Yes, for footh, (quoth he) I met with him Yesterday by the Way; and tho' I had no Knowledge thereof, yet notwithstand ing I have been so bold (upon my own Difcretion) perceiving the Matter to be very necessary, in that Behalf I difpatched the fame. And forafmuch as I have been fo bold to exceed my Commiffion, I most humbly crave your Royal Remigion and Pardon.
The King, inwardly rejoicing, replied, We do not only pardon you, but give you our Princely Thanks, bath for your good Exploit, and happy Expedition. And difmiffed him for that prefent, and bad him return to him again after Dinner, for a further Relation of his Embaffage, and fo the King went to Mafs.
It is not to be doubted, but this Embaffador had all this while vifited his great Friends, the Bishop of Winchester, and Sir Thomas Lovell, to whom he
' had declared the Effect of his
Embaffage; and also his Majefty's Commendations of him, ' did not a little rejoice the wor'thy Counsellors, forafmuch as he was of their Preferment. And shortly after, the King gave him for his diligent Service the Deanery of Lincoln, ' which was in those Days one of the greatest Promotions he gave under the Degree of a Bifhop. And he grew more and 'more in Eftimation and Authority, and was afterwards promoted to be Almoner.
Now not long after, when Death (that favoureth no Estates, nor King, nor Kefar) had taken away the wife King Henry the • VIIth out of this prefent Life ; it was a wonder to fee what Practices and Devices were then ufed, about the young Prince Henry the VIIIth; the great Provifion that was then made for the Funeral of the one, and for the Coronation of the other, by the now Queen Catherine, and Mother after the Queen's Highnefs that now is, whofe virtuous Life Jefu long pre ferve.
tuted to the Rectory of Lymington in the Year 1500, may very well be prefumed to have taken Orders fhortly after the Date of this Will, being at the Time when it was executed in the 25th Year of his Age; befides, had there been any other Wolfey defigned for holy Orders, of the fame Name, Place, and Age with the Cardinal, it is highly credible fome Account of him would have been preferved in Hiftory, or by Tradition, by reafon of his having • at least some diftant Relation in thefe feveral Re
fpects to so very eminent a Perfon; in all Probability he had neither Brother nor Sifter then living, there being no mention of other Children, nor the ⚫ least Provision made in the Will for any.'
It is now generally believed, from what Dr. Fiddes has advanced, that this Robert was Wolfey's Father; if fo, and we reflect that he was feized of feveral Eftates, which, at that Time in the Poffeffion of a Plebeian, were very confiderable, we may infer, Wolfey's Father was not fo poor and mean as reprefented, nor do we find any one good Authority that proves him a Butcher's Son; for, if we compare the Accounts of several Authors, that have wrote concerning Wolfey's Original (fome of which we have before mentioned) with what we have transcribed from Dr. Fiddes, it seems reasonable to believe, that thofe Authors have taken up their Accounts one from the other, without examining into the Juftnefs of the Relation. In fine, upon a new and ftrict Enquiry, feveral Gentlemen in Suffolk are of Opinion, that Wolfey's Father was in truth a reputa ble Grazier in the Town of Ipfwich, and not a Butcher, and poor, as many have afferted.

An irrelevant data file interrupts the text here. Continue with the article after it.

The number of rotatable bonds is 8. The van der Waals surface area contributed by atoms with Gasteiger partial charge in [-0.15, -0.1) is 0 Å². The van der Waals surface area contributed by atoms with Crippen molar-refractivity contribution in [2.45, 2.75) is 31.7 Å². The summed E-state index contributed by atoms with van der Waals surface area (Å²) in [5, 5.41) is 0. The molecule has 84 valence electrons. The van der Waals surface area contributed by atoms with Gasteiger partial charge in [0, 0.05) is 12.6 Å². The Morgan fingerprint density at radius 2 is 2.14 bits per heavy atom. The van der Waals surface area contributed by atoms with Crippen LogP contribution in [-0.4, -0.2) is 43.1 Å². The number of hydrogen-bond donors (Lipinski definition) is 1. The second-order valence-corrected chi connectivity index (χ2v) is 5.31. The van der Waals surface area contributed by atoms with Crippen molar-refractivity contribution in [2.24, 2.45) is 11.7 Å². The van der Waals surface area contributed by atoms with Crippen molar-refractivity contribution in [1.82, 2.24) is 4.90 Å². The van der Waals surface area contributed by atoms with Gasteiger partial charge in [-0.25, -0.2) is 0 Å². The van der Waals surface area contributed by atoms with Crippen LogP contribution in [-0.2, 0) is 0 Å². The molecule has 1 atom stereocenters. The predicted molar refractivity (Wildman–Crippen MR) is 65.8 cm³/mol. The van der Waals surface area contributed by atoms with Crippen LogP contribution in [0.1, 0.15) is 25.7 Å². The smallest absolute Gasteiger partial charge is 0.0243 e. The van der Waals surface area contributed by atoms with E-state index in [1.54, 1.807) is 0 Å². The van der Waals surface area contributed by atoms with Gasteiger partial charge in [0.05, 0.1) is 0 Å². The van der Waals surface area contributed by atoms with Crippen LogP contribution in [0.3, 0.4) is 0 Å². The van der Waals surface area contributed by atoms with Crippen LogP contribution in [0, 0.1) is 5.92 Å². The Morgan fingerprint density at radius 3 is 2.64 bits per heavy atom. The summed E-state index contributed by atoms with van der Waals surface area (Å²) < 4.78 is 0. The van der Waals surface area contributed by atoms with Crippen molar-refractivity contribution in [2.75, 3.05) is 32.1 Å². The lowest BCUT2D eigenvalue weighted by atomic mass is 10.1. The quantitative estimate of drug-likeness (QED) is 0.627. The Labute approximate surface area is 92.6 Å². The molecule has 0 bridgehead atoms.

But could the Relators, who have reported Wolfey as a poor Butcher's Son, fupport what they have alledged by fome good Authority, it was highly commendable in his Father, that he encouraged his Son's Inclination for Learning, by fending him to School,
inftead of putting him to a mean Trade, the latter being the most natural to be expected from a Person in fo low a Station.
However it is agreed, after Wolfey had been at a Grammar School, he was fent to Oxford, and placed in Magdalen College, famous for breeding Men of found Learning. Here Wolfey, at Fifteen, was made Batchelor of Arts, and from thence called the Boy Batchelor; he was foon diftinguished in that University for the extraordinary Progrefs he had made in Logick and Philofophy, nor was he lefs remarkable for his Learning in Divinity, which he principally acquired by early reading the Works of Thomas Aquinas.
For the prefent, we fhall leave Wolfey at Oxford to purfue his Studies, and lay before the Reader the Hiftory of the Affairs of Europe from the Death of Edward the IVth, interspersed with Wolfey's Life to the End of the Reign of Henry the VIIth; and from that Period we intend to continue the Remainder of the Work, by way of Annals, to the Cardinal's Death. Edward the IVth died on the 11th of 1483. Affairs April, 1483, and was fucceeded by his of England. eldeft Son Edward the Vth, at the Age of twelve Years, but was never crowned, being foon removed by the wicked Practices of his ambitious Uncle Richard, furnamed Crouchback, Duke of Gloucefter. As he had only two Nephews, this King, and Richard his Brother, in the way to bar him of the Crown, he immediately formed a Project to get rid of them both. Firft, he got the Protectorship from the Lord Rivers, the King's Uncle by the Mother's Side, whom he seized, and sent him, with the Lord Grey and two Knights, Prifoners to Pontefract Cattle, and placed his own Creatures about the King. Next, he got into his Clutches Richard, the King's Brother. (It is true, the Queen his Mother with great Reluctancy parted with him.) Having thus far fucceeded in his wicked Design, to blind the